Everyone is entitled to all the rights and freedoms set forth in this Declaration, without distinction of any kind, such as race, color, sex, language, religion, political or other opinions, national or social origin, property, birth, or another status (12).

Devouts of each religion continue to claim that their religion is universal and in keeping with the 30 Articles of UDHR.

But, periodically, they also come up with a more limited reading of their tradition and scriptures in one guise or the other. Allow me to ask the followers of each and every religion, do you believe in a universal religion or a parochial cult? Do you read a pluralistic message of justice and compassion for the whole human family in our global village in your scripture or do you preach a limited message of ‘have’ and ‘have-nots’ to the exclusion of others, putting one group in ‘the chosen’ sphere and the other in ‘the heathens?’

I, for one, by the Grace of Allah, do not waiver from the universal and the pluralistic message of the Qur’an. No matter the circumstances or the audience!

This is how I read the Muslim scripture, the Holy Qur’an, the final literal revelation of the All-Knowing God.

Sir Zafrulla Khan

My task has been made easy by none other than the celebrated polymath, Sir Muhammad Zafrulla Khan. He became Pakistan’s ÿrst Foreign Minister in 1947 and served concurrently as leader of Pakistan’s delegation to the UN (1947–54). From 1954 to 1961, he served as a member of the International Court of Justice at The Hague. He again represented Pakistan at the UN in 1961–64 and served as president of the UN General Assembly in 1962–63. Returning to the International Court of Justice in 1964, he served as the court’s president from 1970 to 1973 (13).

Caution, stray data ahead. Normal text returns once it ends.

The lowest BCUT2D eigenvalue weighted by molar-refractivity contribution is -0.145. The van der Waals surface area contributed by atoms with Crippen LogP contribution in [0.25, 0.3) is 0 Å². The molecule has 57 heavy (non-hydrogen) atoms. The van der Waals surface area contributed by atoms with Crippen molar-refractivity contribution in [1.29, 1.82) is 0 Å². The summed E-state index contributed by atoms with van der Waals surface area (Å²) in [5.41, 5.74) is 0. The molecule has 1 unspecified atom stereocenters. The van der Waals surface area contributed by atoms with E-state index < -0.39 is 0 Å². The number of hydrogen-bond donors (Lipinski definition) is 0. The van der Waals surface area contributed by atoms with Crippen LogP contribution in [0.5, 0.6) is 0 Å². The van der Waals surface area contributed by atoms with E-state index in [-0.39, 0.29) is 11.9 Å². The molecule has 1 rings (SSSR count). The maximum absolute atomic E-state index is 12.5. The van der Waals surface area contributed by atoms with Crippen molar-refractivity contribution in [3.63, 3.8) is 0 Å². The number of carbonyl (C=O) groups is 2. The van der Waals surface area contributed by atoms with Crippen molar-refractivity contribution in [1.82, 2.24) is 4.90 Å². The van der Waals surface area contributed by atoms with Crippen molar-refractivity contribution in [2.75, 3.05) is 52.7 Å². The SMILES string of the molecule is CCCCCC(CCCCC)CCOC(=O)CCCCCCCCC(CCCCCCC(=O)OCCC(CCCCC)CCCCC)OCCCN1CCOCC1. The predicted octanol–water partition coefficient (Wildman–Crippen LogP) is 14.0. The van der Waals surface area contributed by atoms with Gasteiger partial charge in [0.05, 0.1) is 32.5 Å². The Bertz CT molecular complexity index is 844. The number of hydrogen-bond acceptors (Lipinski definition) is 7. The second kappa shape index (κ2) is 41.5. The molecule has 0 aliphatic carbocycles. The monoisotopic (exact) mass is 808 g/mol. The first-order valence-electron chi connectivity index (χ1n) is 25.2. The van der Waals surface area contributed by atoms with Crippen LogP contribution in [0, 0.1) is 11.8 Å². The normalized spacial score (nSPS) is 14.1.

He wrote a booklet correlating the 30 Articles of UDHR with various verses of the Holy Qur’an. The booklet can be read online. His booklet is titled, Islam and Human Rights (14).

I hope the Universalists in each religion will create a more comprehensive message from their respective traditions and scriptures and safeguard our one human family from being broken down into factions by corrupt parochial voices, whether they come in the guise of patriotism, nationalism, fundamentalism of the respective religions or populism.

With this, I rest my case against racism or dividing human societies or countries on the basis of religions or sects.

{This article appears in the Fall 2020 issue.}




3. Mark 12:28-31.

4. Exodus 22:21.

5. Leviticus 19:34.

6. Deuteronomy 23:7

7. Ezekiel 47:22.




11. https://theÿ




Last modified: December 2021